Architecture The Kala Hanuman temple at Rambagh shows the evolution of temple architecture in Hyderabad. Serish Nanisetti

S affron is the colour usually associated with Lord Hanuman. Most of the idols and images of Hanuman are in saffron and even the tilakam people apply in the temple is saffron. But Hyderabad has a rare idol of Hanuman in black. The Kala Hanuman temple in Rambagh, just off the PVNR Expressway, is rock hewn marvel that has a story about evolution of temple architecture in Hyderabad.

The entrance to the temple precincts is from the north, the temple doorway is to the east and the Rajagopuram opens to south. Once inside, the temple takes you back in time with its design, layout and architecture that harks back to Qutb Shahi architecture as well as south Indian temple architecture. The influence of Qutb Shahi style can be seen from the koneru or the well which is a square stepwell (the water has now reached the brim). There is a pulley system for drawing the water and strangely enough there is a place for bath and for change clothes which is not found in most Indian temple wells.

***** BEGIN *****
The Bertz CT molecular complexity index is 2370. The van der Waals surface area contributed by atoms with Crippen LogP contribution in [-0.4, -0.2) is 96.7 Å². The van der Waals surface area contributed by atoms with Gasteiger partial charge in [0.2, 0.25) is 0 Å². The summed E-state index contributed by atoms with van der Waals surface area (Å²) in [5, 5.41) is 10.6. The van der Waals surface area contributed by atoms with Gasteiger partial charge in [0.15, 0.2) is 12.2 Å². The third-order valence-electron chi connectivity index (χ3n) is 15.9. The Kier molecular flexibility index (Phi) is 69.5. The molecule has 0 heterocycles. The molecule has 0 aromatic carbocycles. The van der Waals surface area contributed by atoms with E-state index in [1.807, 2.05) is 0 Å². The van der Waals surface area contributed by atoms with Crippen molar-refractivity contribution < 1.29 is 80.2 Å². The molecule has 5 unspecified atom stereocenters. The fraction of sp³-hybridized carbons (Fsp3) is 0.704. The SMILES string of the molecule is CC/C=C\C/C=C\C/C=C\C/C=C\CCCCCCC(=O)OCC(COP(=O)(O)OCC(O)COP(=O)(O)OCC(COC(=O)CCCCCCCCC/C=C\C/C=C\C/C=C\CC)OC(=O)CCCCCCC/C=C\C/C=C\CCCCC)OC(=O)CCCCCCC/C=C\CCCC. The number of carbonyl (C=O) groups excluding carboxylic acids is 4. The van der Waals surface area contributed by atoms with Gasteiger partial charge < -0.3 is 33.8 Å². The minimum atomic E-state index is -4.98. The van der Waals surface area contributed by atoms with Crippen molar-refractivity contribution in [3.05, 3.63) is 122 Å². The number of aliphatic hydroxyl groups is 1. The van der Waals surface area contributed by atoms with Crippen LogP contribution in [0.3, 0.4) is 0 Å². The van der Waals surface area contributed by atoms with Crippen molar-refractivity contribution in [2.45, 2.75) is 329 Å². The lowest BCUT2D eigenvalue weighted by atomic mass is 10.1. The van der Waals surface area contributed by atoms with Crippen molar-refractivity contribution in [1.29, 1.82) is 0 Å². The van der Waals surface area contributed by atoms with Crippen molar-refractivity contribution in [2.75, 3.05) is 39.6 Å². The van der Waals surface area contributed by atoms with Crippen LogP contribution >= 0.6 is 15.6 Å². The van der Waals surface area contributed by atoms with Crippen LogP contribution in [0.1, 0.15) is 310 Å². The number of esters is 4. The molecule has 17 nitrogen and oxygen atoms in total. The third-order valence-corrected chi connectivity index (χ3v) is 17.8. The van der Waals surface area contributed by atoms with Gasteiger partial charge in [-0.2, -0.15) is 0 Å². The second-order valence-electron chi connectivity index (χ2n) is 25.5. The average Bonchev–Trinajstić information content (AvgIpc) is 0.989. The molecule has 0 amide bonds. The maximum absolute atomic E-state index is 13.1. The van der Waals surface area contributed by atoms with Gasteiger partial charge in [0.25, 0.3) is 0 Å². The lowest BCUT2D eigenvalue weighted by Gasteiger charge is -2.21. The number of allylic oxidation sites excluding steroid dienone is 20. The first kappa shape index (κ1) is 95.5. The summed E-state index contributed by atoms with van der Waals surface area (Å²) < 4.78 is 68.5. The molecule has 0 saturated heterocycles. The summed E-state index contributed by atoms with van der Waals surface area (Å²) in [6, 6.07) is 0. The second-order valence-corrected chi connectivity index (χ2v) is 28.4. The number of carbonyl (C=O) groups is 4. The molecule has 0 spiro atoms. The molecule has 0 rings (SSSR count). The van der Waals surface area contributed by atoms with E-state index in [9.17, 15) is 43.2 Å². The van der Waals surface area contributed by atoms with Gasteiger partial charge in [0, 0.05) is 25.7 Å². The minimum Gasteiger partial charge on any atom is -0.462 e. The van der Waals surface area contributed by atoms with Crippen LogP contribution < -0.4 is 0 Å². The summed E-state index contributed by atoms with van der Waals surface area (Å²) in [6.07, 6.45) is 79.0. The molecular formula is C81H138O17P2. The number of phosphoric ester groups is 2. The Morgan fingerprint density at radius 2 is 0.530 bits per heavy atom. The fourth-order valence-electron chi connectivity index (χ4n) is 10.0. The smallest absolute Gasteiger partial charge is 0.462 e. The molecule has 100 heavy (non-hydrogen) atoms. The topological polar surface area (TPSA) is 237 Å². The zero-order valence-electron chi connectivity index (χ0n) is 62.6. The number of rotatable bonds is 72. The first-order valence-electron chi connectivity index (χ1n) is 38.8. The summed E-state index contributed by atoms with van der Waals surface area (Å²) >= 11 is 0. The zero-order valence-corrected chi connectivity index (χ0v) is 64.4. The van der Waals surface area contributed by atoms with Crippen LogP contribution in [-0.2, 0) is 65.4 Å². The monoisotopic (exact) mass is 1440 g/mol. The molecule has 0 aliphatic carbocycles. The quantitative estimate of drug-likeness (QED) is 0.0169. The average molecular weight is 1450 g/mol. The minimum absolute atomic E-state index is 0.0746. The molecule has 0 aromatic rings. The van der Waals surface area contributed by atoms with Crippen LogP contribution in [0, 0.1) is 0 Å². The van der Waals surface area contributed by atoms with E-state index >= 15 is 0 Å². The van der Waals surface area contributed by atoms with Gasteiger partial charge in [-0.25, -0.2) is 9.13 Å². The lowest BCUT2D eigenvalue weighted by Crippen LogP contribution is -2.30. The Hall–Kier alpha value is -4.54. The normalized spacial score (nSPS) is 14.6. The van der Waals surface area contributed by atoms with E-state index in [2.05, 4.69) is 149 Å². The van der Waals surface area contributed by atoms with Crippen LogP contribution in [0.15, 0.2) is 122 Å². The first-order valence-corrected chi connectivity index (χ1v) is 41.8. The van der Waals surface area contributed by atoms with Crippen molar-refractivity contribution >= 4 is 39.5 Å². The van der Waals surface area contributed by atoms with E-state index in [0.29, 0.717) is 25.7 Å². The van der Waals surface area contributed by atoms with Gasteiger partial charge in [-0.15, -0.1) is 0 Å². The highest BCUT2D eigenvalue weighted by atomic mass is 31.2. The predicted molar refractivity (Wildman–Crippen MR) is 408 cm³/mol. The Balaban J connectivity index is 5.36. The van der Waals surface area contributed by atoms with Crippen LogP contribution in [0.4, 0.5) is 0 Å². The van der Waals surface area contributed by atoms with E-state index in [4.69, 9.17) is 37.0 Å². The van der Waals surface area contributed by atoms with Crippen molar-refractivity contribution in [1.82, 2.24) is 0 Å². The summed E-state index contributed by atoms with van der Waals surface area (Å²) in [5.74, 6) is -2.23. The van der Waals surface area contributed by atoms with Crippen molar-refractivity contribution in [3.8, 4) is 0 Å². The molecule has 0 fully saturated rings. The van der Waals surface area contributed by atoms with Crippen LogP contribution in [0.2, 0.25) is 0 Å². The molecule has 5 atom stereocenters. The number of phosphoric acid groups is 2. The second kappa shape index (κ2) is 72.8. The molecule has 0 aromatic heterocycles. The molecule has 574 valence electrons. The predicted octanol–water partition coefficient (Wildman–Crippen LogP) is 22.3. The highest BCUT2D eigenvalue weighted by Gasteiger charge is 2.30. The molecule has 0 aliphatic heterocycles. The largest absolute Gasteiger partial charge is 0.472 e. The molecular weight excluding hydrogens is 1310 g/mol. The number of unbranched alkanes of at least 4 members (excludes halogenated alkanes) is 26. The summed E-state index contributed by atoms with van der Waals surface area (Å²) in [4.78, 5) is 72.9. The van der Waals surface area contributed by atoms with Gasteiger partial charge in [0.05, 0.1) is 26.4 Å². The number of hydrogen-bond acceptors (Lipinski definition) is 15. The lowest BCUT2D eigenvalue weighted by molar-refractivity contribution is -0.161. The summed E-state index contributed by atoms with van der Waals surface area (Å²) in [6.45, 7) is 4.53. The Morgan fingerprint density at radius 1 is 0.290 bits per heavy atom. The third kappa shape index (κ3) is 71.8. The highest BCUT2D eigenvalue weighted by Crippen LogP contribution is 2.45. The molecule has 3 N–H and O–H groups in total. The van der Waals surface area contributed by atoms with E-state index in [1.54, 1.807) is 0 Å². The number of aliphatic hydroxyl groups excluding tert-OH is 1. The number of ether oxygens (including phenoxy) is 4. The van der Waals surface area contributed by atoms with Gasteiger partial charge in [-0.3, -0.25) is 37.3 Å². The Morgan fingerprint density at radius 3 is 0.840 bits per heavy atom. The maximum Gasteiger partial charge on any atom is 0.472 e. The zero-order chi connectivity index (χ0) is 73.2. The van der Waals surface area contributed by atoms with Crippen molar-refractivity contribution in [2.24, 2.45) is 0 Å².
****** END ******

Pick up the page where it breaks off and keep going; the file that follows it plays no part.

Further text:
From inside, if you look up, the rajagopuram appears like a jigsaw puzzle with black hewn rocks stacked one on top of the other with a very little mortar binding them. A huge bell painted in saffron completes the symmetry. From the outside, the rock carvings are drawn from Hindu mythology.

“This temple is nearly 400 years old as it dates back to the time when Qutb Shahis ruled here. My great grandfather was a priest here,” says the priest sitting there as his grandson offers naivedyam to the standing idol of Hanuman in black with a twirled moustache of gold. The garbgraha (sanctum sanctorium) is a small structure which is now covered with vitrified tiles. “This is the oldest part of the temple,” says the priest as he switches between Marathi and Telugu.

Opposite the Hanuman temple, a flight of steps takes you to the Ananta Padmanabha Swamy temple. From outside this part of the temple appears like a pile of rocks only.

The exact date of the construction of the temple might be speculative but a huge baobab tree on the other side of the road gives an idea about the age of the temple (most of the African baobab trees date back to about 350 years from the time Malik Amber made a name for African cavalry). Ironically, the locals worship the baobab tree as well.